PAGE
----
When I was working to tighten my manuscript, I scoured books and online sources for the best tips, then found a way to make it all easy. I developed a quick acronym, based on some of Holly Lisle’s principals, called ACCPT.
I’d accept that a scene (probably) had a place in my story if it offered:
C: Character Development
P: Progressive Elements (moving the story forward)
T: Thematic Elements
Lisle’s one-pass manuscript revision is more complex, and worth digesting, but the ease and memorability of ACCPT worked for me.
Another valuable tip came from Robert McKee’s STORY: Substance, Structure, Style and The Principles of Screenwriting:
For a typical film, the writer will choose forty to sixty Story Events or, as they’re commonly known, scenes. A novelist may want more than sixty, a playwright rarely as many as forty.
A SCENE is an action through conflict in more or less continuous time and space that turns the value-charged condition of a character’s life on at least one value with a degree of perceptible significance. Ideally, every scene is a STORY EVENT.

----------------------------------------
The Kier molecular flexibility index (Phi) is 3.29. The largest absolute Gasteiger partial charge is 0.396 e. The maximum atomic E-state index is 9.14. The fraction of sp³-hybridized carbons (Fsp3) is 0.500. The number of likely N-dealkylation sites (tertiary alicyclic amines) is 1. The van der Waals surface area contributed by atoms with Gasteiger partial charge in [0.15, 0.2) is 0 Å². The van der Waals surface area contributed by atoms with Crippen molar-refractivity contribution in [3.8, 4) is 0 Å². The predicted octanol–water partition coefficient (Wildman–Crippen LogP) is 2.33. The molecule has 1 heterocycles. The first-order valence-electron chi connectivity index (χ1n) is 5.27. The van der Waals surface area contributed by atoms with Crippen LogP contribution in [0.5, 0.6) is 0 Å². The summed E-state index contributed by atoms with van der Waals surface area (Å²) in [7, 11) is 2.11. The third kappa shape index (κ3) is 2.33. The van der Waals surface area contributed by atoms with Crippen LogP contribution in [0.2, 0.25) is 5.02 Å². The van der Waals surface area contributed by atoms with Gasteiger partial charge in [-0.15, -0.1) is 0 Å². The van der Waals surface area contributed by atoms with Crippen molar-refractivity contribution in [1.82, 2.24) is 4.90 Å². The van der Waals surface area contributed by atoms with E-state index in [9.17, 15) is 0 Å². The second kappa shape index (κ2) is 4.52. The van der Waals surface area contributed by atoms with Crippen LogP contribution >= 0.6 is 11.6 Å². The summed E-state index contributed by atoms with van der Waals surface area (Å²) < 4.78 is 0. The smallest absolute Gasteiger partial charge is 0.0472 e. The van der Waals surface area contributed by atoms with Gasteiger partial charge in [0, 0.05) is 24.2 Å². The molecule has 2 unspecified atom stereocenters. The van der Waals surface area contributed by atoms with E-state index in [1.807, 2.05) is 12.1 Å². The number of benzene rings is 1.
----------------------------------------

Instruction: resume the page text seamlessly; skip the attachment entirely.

Look closely at each scene you’ve written and ask: What value is at stake in my character’s life at this moment? Love? Truth? What? How is that value charged at the top of the scene? Positive? Negative? Some of both? Next turn to the close of the scene and ask, Where is this value now? Positive? Negative? Both? Make a note and compare. If the answer you write down at the end of the scene is the same note you made at the opening, you now have another important question to ask: Why is this scene in my script?
There are probably hundreds of techniques you might use to decide if a scene is working for your story. Which do you use and why?